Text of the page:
So yes, choose some options for editing text - GUI and Terminal - and get comfy.

And lets be clear - following guides like this, you’re asking for trouble IMO. What’s your plan of action?

Screensavers are pretty old-hat TBH, I mean you can run one just to see how it looks, but there’s not much use in actually using one these days (I haven’t for over ten years now).

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I needed to stop it autofreezing apps when I lock the screen.

I opened /bin/xflock4 with gedit, but it still opened an empty file? I thought it was meant to contain something?

From the guide you quoted above, that’s not where the file is.

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Is it litarally /urs, or is it depending on what my user actually is?

It’s literally /usr.

Still a blank file.

The file location is:

It’s in your initial post even.
Why are you using a different path and then wonder why the file is not there? :wink:

I wouldn’t edit that file - your addition will be overwritten once the package
which contains that file
gets updated.

Can’t you simply disable the xfce screensaver via the system settings?
I’m pretty sure you can - I know I have it disabled this way.

… if that is what you are trying to do
by trying to implement what that post you cited tells you to do …

… What are you trying to achieve by editing that file?


One EXTREMELY basic skill which many Linux users have developed and honed to a fine art over the years…

Apart from reading and typing… MUCH more important than that…

It’s an art form, worth practicing for a while, nay - every day, for hours and hours until you get it down.

The art of COPY and PASTE.

There are many ways to do this.

Open `/usr/bin/xflock4` as root and comment out this line:

First is to use the mouse to select the text.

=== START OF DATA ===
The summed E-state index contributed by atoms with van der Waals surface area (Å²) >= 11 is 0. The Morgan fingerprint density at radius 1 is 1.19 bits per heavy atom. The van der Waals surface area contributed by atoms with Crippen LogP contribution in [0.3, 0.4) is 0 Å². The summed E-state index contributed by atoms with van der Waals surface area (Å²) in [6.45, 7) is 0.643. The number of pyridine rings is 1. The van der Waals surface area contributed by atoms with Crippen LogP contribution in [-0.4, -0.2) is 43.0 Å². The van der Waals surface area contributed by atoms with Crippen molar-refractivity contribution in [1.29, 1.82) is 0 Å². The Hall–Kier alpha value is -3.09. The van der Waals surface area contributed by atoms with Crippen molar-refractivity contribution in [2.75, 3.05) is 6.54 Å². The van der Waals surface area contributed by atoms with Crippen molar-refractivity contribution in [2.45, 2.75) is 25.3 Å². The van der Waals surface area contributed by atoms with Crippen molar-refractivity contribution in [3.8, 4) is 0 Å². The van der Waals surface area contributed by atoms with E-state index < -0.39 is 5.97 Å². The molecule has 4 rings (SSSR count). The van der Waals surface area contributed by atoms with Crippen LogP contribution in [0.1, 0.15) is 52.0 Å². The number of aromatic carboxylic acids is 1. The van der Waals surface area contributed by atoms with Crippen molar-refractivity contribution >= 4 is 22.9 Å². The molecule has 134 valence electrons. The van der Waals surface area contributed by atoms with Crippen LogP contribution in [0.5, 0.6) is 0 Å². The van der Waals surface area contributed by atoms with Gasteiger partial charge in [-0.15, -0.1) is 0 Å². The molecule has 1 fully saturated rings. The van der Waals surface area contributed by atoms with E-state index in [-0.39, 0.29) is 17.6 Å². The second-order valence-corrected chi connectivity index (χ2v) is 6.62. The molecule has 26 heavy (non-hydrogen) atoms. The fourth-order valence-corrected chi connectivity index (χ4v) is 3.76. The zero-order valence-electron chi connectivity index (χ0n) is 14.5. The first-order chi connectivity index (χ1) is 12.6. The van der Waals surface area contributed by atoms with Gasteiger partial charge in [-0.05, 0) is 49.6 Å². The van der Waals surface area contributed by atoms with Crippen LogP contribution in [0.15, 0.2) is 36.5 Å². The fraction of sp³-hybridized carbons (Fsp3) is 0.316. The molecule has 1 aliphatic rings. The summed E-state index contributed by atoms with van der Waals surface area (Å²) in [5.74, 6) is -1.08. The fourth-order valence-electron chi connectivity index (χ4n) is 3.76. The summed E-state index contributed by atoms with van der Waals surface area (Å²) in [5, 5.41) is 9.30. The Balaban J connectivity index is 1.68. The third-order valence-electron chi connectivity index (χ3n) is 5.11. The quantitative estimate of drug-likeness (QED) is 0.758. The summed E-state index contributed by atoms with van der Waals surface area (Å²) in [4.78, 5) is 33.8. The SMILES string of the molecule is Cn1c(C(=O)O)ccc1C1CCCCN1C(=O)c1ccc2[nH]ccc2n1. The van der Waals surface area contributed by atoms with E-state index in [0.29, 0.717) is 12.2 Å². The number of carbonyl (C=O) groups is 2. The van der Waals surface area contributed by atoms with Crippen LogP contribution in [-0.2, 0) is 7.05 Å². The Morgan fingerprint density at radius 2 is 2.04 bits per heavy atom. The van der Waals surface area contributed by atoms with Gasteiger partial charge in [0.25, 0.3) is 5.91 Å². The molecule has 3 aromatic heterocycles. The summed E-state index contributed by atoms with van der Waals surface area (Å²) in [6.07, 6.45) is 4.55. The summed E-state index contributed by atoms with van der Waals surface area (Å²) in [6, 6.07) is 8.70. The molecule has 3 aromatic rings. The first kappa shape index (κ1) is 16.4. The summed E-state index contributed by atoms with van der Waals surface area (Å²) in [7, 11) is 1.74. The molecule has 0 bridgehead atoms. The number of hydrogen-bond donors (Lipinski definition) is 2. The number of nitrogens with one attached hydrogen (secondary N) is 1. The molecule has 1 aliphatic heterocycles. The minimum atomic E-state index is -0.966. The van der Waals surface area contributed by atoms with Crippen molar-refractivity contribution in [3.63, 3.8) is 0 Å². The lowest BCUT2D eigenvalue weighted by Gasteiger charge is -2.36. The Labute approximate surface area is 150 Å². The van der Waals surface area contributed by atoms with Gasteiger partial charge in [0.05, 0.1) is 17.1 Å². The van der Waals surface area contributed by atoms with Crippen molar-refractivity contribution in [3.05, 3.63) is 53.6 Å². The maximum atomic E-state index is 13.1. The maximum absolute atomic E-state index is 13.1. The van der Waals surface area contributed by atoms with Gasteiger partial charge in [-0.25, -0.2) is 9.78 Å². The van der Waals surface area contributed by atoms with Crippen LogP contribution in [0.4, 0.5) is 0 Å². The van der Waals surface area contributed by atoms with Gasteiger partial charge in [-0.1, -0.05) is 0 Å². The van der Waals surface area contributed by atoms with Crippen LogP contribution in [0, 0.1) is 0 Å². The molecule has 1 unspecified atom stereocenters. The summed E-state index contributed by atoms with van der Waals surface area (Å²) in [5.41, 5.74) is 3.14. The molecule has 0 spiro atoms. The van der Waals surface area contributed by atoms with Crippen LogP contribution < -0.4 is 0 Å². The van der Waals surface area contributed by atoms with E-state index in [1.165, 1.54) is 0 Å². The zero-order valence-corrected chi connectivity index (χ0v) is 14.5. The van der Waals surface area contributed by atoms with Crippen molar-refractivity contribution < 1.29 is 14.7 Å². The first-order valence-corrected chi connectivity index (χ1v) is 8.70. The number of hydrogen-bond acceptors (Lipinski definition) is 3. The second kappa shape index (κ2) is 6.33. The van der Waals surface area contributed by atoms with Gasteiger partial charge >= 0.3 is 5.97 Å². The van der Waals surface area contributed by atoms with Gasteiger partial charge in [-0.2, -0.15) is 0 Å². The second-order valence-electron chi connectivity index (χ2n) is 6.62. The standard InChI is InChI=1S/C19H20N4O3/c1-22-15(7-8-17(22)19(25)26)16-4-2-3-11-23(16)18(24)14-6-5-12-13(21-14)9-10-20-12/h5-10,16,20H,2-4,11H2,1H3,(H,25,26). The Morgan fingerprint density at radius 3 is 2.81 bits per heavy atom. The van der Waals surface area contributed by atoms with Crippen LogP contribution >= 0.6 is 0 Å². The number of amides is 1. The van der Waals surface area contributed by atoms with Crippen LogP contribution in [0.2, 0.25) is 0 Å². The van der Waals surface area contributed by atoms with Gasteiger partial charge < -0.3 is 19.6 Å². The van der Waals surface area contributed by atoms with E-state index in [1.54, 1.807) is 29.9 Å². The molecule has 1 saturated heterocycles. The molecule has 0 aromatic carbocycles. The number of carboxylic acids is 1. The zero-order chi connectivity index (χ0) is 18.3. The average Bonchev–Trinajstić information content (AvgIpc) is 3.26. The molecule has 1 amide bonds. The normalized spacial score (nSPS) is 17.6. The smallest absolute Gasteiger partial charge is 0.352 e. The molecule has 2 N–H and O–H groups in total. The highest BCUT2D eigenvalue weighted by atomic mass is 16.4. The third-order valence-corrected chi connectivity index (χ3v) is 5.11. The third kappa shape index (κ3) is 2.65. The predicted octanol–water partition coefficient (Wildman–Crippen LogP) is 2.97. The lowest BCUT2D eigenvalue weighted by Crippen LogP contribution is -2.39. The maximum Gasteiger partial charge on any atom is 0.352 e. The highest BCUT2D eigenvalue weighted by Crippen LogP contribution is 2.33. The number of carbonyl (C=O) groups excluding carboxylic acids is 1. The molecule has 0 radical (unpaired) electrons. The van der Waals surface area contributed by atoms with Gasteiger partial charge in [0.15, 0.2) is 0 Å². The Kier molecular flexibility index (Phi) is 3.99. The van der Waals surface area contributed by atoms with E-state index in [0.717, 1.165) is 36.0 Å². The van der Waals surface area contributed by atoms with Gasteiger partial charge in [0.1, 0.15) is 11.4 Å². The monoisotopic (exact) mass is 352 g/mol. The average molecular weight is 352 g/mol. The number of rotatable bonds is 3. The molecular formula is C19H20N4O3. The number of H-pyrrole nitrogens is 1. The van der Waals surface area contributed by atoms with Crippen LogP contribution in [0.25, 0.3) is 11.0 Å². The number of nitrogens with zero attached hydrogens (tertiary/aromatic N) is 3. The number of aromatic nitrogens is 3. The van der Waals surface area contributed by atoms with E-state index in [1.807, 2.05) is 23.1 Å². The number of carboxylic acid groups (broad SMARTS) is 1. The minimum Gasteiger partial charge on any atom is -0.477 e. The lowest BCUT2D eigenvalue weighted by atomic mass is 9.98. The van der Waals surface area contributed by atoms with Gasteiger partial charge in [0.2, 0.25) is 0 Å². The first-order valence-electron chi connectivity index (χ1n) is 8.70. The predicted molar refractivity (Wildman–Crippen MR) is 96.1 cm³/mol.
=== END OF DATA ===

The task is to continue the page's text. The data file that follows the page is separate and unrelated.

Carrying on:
Second is to click where you’re writing and spam your MIDDLE MOUSE button like this:
/usr/bin/xflock4 /usr/bin/xflock4 /usr/bin/xflock4

It’s great fun - have a go.

XFCE uses mousepad editor - so I’m curious why you are trying to use Gedit (that’s proper bloat for an XFCE desktop - if you want bloat, go for KDE or GNOME).

So to edit, you do ‘sudo mousepad /path/filename’ in a terminal.
To browse, hit the menu, type ‘file’ and launch the file browser (that’s gonna be Thunar if I’m not mistaken) and you can type in the path ‘/usr/bin’. Then you can click to see what’s in bin (select the list view with Ctrl_2) where you’ll find ‘xflock4’ which is a shell script…

Right click reveals ‘edit with Mousepad’. Mousepad doesn’t request elevated privileges (it’s very light and basic) so you can open a terminal and type ‘sudo mousepad /usr/bin/xflock4’
Then you press Ctrl+F which generally means ‘find’ to search text.
Then you type ‘xfconf’ to locate the information in your post…

You will see the line LOCK_CMD=$(xfconf-query -c xfce4-session -p /general/LockCommand)

You put your cursor at the start of that line, then on the keyboard you press ### and space. This to make it easy to search ‘###’ later and remove it.

Save, Exit, Done.